Published on February 2nd, 2017 | by admin
Gold – Film Review
Reviewed by Conor Bromhead on the 16th of January 2017
Studio Canal presents a film by Stephen Gaghan
Produced by: Matthew McConaughey, Patrick Massett, John Zinman, Teddy Schwarzman and Michael Nozik
Starring: Matthew McConaughey, Edgar Ramirez and Bryce Dallas Howard
Written by: Patrick Massett, John Zinman
Music by: Daniel Pemberton
Edited by: Douglas Crise
Running Time: 121 mins
Release Date: the 2nd of February 2016
‘Tis the season of Oscar-bait films, or at least ’twas the season of Oscar bait films. Gold is one of the last stragglers which doesn’t see a wide release until late January or even early February here in Australia; however, that didn’t stop it from being snuck out for two days in one city last December in order to qualify for the awards season. Seemingly tailor made for Oscar gold the film not only has a golden name but also a golden formula; directed by Academy Award winning screenwriter Stephen Gaghan Gold details a strife-filled rags-to-riches biopic starring a balding, pot-bellied, Academy Award winning Matthew McConaughey. This flabbier 2016 edition of the rom-com drool turned serious Southern drawl is a drastic shift from the 2013, and Oscar winning, edition that came in Dallas Buyers Club (2013) rake-thin, his transformation should have the final decider in awards glory. But the pieces don’t quite come together. Subsequently, Gold amounts to little more than an attempted Oscar vehicle for its star.
Carbon-dated by the soundtrack and Bryce Dallas Howard’s hairdo, it is the late 80s. McConaughey is Kenny Wells. He is a prospector, his daddy was a prospector, and his daddy’s daddy was a prospector. Falling on hard times, Wells bets his last dollar on geologist Michael Acosta (played by Edgar Ramirez) in the hope of finding gold in Indonesia. Based on, sorry, inspired by, true events, Gold follows Wells from riches to rags to riches to more riches to rags to riches to rags to…riches? That final question mark is there because the film takes creative license with factual evidence, at the very least it goes beyond changing a few names around. Inspired by true events indeed. However, this does allow the story to be tied up in a neat little bow that will leave a smirk on anyone’s face as it rolls into the credits.
With an abundance of twists and turns Gold remains entertaining enough but there is little reason to care about any of the characters. McConaughey’s Wells is the only one given significant focus, and while well performed, the stench of his single-minded embodiment of the American Dream gets a bit one-note. Taking more liberties with history would be preferable if it would tighten up the plot which ultimately boils down to a loose string of events. To the film’s credit though, it does manage to make the latter half of gung-ho capitalism more interesting than the preceding gold hunt.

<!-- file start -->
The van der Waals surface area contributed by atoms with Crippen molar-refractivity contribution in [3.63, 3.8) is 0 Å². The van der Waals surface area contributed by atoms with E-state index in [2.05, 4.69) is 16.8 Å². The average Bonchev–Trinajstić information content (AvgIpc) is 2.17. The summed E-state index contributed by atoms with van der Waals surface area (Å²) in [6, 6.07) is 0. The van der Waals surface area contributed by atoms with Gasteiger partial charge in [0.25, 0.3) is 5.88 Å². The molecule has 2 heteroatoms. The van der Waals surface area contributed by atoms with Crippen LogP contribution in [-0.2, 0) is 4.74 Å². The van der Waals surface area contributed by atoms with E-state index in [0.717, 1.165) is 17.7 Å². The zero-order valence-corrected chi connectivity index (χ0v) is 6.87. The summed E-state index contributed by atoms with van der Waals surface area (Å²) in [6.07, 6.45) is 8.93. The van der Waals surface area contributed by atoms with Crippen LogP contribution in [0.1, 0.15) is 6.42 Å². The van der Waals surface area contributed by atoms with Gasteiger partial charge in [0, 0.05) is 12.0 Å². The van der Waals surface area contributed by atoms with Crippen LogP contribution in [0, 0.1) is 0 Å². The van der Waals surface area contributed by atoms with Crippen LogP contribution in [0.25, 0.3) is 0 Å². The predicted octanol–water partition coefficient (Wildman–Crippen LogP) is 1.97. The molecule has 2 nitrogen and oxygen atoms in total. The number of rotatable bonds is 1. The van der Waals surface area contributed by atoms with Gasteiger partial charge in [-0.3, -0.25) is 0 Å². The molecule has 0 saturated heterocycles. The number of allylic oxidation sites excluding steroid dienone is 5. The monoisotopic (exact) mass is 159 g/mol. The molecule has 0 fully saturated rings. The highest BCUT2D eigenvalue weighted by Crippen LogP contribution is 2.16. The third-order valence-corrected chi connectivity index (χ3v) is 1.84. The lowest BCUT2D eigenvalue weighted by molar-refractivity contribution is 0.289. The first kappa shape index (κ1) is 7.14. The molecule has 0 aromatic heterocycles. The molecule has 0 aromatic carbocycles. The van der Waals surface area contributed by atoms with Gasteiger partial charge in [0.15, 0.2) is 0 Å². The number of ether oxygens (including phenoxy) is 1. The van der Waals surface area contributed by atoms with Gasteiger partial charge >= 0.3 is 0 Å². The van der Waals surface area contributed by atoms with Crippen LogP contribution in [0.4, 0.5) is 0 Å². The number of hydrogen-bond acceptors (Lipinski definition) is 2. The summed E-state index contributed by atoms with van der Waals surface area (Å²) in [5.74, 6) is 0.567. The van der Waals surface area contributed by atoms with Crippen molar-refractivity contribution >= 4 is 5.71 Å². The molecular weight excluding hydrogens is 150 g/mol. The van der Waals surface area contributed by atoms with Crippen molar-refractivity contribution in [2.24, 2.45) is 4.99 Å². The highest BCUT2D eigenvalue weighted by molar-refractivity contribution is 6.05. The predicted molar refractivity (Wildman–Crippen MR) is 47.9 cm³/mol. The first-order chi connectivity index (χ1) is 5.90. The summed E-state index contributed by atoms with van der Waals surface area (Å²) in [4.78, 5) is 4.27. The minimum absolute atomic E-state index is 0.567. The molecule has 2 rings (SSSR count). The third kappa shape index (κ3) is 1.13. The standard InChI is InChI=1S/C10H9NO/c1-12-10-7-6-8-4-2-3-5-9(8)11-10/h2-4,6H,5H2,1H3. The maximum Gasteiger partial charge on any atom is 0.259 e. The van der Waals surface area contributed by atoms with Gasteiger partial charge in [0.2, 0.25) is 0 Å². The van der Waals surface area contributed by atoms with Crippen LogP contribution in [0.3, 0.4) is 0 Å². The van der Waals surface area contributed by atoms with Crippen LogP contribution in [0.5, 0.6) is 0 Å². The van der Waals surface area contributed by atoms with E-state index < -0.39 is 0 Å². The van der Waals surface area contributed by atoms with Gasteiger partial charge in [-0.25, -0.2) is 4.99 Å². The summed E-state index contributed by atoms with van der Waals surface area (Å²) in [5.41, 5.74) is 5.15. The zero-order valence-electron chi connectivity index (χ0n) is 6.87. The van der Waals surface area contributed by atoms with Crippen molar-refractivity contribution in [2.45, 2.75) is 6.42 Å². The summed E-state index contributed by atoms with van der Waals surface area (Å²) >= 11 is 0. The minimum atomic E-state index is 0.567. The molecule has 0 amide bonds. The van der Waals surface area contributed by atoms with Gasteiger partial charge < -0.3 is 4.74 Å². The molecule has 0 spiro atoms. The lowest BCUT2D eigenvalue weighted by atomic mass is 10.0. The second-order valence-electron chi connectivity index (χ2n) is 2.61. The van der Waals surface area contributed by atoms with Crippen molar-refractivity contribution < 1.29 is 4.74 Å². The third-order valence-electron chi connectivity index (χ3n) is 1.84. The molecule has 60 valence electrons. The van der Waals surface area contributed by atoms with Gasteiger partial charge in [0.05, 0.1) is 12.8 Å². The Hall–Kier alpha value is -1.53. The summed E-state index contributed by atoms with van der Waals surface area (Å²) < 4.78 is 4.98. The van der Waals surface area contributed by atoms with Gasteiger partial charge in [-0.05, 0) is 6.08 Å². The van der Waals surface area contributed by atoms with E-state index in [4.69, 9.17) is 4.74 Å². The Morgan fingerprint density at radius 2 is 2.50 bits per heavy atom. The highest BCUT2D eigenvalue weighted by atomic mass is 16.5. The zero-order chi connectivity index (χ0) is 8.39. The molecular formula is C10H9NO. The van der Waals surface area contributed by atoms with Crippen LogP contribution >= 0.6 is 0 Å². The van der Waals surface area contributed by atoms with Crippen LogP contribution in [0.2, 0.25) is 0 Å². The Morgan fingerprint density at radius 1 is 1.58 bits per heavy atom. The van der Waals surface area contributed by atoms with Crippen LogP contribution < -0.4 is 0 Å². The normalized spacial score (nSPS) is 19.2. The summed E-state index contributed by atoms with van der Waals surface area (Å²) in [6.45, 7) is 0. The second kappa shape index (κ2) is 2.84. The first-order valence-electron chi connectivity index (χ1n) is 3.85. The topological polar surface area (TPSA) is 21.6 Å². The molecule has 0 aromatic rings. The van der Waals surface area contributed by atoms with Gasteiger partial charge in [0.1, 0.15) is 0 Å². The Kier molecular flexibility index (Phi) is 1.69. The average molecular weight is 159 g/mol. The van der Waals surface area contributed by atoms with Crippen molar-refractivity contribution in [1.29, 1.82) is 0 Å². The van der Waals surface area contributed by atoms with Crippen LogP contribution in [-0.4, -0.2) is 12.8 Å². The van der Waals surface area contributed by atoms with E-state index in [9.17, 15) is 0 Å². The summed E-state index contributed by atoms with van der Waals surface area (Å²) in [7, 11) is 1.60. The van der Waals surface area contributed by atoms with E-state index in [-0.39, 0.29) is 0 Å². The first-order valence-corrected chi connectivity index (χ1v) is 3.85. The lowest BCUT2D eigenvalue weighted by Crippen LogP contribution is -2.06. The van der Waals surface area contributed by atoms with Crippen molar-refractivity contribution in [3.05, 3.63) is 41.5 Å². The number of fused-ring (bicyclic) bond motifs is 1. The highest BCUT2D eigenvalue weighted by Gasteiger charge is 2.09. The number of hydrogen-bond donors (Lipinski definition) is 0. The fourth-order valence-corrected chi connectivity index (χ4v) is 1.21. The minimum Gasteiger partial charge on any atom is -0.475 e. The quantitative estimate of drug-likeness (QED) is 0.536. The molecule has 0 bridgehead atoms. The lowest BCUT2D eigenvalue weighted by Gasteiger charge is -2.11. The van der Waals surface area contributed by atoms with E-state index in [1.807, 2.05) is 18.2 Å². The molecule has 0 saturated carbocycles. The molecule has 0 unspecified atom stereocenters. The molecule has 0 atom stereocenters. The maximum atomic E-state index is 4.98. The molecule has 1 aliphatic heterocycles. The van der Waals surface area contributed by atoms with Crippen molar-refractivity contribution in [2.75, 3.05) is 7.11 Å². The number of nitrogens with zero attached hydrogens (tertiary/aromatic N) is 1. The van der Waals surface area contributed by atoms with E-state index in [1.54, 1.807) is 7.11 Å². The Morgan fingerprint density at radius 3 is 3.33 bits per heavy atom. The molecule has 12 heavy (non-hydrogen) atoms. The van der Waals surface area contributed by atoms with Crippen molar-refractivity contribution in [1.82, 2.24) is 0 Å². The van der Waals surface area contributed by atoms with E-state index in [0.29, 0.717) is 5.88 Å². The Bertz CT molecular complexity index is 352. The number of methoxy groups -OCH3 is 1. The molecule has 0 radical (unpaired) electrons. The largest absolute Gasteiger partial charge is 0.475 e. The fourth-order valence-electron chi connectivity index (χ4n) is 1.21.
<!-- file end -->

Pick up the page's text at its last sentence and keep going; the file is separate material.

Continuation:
The major downfall of Gold is how the film is presented. The first half of the film is sporadically narrated by Wells; in of itself this is merely superfluous, offering up great nuggets such as Wells the narrator exclaiming he had been drinking as he is pictured lying unconscious next to a bottle. The problem is this narration just disappears and is suddenly superseded by a new frame—a True Detective style interview by police—only to revert to narration for a single, throwaway line. In a perfect and optimistic world, this could be passed off as creative flair, if handled correctly it could even work in the film’s favour as a big question of whether Wells is deceiving everyone he knows. But the few times Gold does changes its format the film does it so inconsequentially, ineptly, and fleetingly that it shoots itself in the foot.
Another downer is that one of the cameras appears to be faulty or ineptly handled during a sizeable chunk of the Indonesian chapter of Gold. Many of these segments filmed in Thailand look like they were shot by a 12-year-old with a Handycam and are especially jarring when quickly cutting between character dialogue with the varying quality.
Putting in a solid performance McConaughey has further cemented himself as the go-to for serious Southern roles. It’s a shame the material used to frame this film is closer to cement than gold. Gold would have worked better if it either remained consistent in its storytelling style or went off the rails entirely as a zany, avant-garde tale. Instead Gold remains in an ineffectual and visionless limbo. Given its shiny pedigree and what it actually delivers, expect Gold to underperform this awards season.
Summary: McConaughey delivers as a perseverant prospector. However, the remaining offerings of Gold are hardly even worth bronze.